How does your business respond to a tragedy?

Three things from the last week:

  1. Yet another African-American has been killed by the officers who swore to protect and serve him.
  2. My country had an election. We voted back in a scorchingly racist woman who vows to prioritise the terrible evils undermining our society, aka halal and climate change science.
  3. Daesh (an infinitely better name for ISIS) have destroyed any claims they made to religious commitment by bombing one of Islam’s holiest sites during one of its holiest times of year.

I have strong feelings about all of these events.

If you care, what do you (a business owner) communicate?

Option #1: Say absolutely nothing, anywhere.


  • No customer backlash.
  • No awkward conversation with your much-more-racist-than-predicted cousin.
  • Brand consistency, probably.
  • Avoid saying something cringeworthy (especially likely if you’re outside the persecuted group.)


  • You are a coward.
  • Your silence encourages the repugnant status quo.

Option #2: Talk about it in your personal channels, not the business ones.

Many channels might be an amalgam of your business and personal selves, which sometimes makes this a bit blurry. You decide what constitutes personal.


  • Keeps the business message consistent.
  • Adds another smidgen to the scales.


  • Since most of your personal followers will be like-minded darlings, you tend to be preaching to the choir. (Aside from aforementioned cousin.)
  • Can create smug pridefulness, when all you did was change your FB profile pic.

Option #3: All in

Talking about the issue passionately, with fierce clarity, in your business’ social media, blog, newsletter, etc.


  • Much greater spread, since your clients are often much more diverse than your personal circle.
  • May be (knowing you, dearest, probably is) aligned with your business brand and values.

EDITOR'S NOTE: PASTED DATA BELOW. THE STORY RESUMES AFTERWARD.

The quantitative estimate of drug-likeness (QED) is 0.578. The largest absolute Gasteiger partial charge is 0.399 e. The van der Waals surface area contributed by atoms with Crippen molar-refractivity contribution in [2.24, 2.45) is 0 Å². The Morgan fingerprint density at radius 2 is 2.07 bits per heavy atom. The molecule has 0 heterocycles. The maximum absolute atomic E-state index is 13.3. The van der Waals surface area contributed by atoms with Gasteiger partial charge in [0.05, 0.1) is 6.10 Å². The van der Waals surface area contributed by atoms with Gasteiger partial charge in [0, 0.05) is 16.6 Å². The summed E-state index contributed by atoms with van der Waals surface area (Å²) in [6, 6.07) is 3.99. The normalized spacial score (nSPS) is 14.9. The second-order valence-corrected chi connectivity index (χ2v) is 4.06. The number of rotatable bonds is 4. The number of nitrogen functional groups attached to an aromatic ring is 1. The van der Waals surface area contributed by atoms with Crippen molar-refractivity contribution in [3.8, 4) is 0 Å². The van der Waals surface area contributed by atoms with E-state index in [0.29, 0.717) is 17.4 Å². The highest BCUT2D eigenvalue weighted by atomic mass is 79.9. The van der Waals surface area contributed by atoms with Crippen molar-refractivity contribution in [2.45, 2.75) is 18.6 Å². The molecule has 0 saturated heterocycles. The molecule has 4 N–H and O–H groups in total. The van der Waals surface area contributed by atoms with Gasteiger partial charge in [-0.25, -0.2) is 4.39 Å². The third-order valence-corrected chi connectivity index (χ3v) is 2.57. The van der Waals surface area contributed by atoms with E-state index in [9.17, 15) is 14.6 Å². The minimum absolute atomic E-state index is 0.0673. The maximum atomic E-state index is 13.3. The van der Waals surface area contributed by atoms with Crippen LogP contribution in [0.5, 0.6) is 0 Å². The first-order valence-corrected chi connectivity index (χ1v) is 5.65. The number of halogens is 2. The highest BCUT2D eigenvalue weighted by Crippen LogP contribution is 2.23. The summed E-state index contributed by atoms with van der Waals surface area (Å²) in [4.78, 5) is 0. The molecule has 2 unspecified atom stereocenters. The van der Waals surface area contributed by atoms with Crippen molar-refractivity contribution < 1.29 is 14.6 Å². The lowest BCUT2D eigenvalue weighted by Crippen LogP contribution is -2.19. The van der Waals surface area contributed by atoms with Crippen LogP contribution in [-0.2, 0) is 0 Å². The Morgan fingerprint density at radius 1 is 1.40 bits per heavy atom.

• An excellent chance to clarify your target market.
  • Guaranteed non-beige, riveting marketing.


  • Expect haters. (I still get the occasional comment five years after one inflammatory post.)
  • You can (unmaliciously, unconsciously) start taking advantage of the situation. Not cool.
  • It is hard hard work to write.
    • Correction: to write well.
    • Requires self-reflection, honest admitting of your own failures, bravery and a good grasp of the facts.
    • Again, this is always easier to fuck up if you’re not a member of the shat-upon group.

Option #4: Amplify the voices of others.

Again, this can be done in your personal space, or your business space. (OR BOTH.)


  • Less work!
  • Can rely on experts:
    • People who actually live in the area
    • People who have experienced this before
    • People who talk and write with rage and precision and depth beyond our own
  • Gives more power to the unheard and ignored.


  • You vouched for them by sharing their work. It will suck if they turn out to be factually inaccurate, ethically shady, or straight-up lying.
    • Do a bit of legwork. The internet will provide.
  • It is easier to find reporting and opinions provided by People Who Have No Skin In This Game.
    • Make the extra effort to find voices that share the same skin colour, religion, sexual orientation, etc as the victims.
  • Enraged customers, cousins, etc

Which do you choose?


*cue flat unimpressed look from the audience*

Look, you can’t cover every tragic event, because you would honestly get nothing else done. In regards to police shootings in the US, for example, I go with the personal channels option, and not always then. Not because I don’t seethe about it – o boy do I  – but because a) sometimes I am too ill to contribute, and b) I don’t live in the US. Instead, I am openly committing myself to raise holy hell about Aboriginal deaths in custody, which we have far too many of.